The question is “how can we take money out of our life insurance tax free?” Is it possible to take money out of your life insurance policy and have it feel like a distribution from your Roth IRA?
Every life insurance policy allows you to take out tax-free distributions, but not all of them allow you to take out tax-free and cost-free distributions.
With a traditional life insurance policy, anyone can take out whatever they’ve put in. This is referred to as your basis. The trick comes in taking out money above and beyond your basis, and the solution is by way of a loan.
The first type of loan is the standard/preferred loan. A standard loan is typically for the first six ten years of your policy and is usually done in less than optimal circumstances. You should exhaust your other sources of emergency income first before doing this.
A preferred loan typically starts in the first six to ten years of your policy but you are not taking a loan from your own policy. You’re not taking a distribution from your policy either. You’re taking a loan directly from the life insurance company.
They will charge you a real rate of interest on the loan, and at the same time will take an equivalent amount of money from your growth account and assign it to a loan collateral account with an assigned rate of interest. If your collateral account is being credited at the same rate as the loan you received, all you know is you received the money from your account and didn’t have to report it as income.
If the life insurance company has guaranteed the rate of interest remains the same on the loan and your loan collateral account, it doesn’t matter how big the loan gets. The rate at which they are crediting you and the rate at which they are charging you is the same.
There are some possible issues with this strategy. Some companies will guarantee that rates won’t change but not under every circumstance. When it comes to loan provisions, the devil is in the details.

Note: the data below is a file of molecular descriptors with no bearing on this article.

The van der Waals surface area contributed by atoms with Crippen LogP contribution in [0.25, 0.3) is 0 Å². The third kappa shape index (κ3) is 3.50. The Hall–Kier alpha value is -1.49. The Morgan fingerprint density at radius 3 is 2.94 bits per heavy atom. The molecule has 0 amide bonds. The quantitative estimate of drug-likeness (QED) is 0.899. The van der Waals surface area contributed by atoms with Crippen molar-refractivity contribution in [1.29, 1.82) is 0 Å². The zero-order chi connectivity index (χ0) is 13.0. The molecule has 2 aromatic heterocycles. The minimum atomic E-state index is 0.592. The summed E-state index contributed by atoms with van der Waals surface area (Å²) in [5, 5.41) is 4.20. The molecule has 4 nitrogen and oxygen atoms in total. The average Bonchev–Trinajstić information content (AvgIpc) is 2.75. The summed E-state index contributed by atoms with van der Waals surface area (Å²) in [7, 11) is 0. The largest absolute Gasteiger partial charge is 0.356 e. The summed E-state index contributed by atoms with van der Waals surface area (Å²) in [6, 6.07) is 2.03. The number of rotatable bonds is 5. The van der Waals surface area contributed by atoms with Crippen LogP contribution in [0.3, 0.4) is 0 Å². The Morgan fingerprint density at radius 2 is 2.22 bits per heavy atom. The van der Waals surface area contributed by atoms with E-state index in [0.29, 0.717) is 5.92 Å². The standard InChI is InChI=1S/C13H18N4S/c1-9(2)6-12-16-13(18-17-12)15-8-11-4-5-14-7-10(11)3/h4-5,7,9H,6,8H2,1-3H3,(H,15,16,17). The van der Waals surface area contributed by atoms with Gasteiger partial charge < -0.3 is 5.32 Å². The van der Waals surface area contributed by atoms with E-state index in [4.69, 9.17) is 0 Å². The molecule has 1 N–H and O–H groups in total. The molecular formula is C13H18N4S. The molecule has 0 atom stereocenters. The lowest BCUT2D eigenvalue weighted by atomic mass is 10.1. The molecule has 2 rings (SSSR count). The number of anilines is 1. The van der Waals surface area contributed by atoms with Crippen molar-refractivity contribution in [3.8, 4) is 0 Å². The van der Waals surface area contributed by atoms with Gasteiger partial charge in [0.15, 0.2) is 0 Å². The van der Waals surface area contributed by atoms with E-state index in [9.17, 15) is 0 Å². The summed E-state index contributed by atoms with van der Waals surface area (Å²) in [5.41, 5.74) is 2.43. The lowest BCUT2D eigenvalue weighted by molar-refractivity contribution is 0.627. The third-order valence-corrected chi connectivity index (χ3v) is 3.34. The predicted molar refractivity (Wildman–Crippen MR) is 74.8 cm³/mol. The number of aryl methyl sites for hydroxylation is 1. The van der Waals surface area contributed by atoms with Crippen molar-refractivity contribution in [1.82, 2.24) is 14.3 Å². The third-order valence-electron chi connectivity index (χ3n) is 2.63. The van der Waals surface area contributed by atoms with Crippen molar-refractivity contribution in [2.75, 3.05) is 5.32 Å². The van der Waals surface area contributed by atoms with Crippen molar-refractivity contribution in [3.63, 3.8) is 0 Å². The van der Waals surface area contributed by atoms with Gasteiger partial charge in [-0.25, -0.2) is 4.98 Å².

If you have a spread on the interest rates between the loan and the credit, you will eventually run out of money. If you run out of money and you’re not dead yet, all the of those tax free distributions become taxable to you.
Over the course of your life, a spread loan can crater your distributions. [
The additional interest you owe on your loan will come out of your cash value. This leads to geometric growth of the interest you own on the loan interest and it starts to take a toll. This can bankrupt your policy. [
You don’t buy a life insurance retirement plan simply because the guy across the table tells you it’s a good idea. That’s like getting married after the first date. [
You should have a list of things you want to have in your ideal life insurance retirement plan. A divorce from a wife can be painful, but a divorce from a life insurance plan can be likewise as painful. [
Having the wrong loan provision can really sink your ship. [
There is a second loan type called a Participating Loan that relates to a plan called Index Universal Life. It works similarly to a standard or preferred loan except the interest on your loan may be slightly higher and the interest on your loan collateral account is tied to the index within your universal life plan. The insurance company will give you the growth of that index up to a certain cap and in the event of a down year, they simply credit you a zero. [
Historically, the indexes grow at 7% to 7.5%. If you can get 7.5% growth without taking an more risk than you are used to taking, that’s a pretty safe and productive way to grow your assets. [
The way to look at this kind of loan is: will you have more positive arbitrage or more negative arbitrage over a period of time? The Monte Carlo simulations bear out the usefulness. [
You have to find a company that will guarantee that the rates will never go up over a certain number. [
The preferred loan is the conservative way to go. You don’t have arbitrage working for you but you won’t have the risks associated with it as well.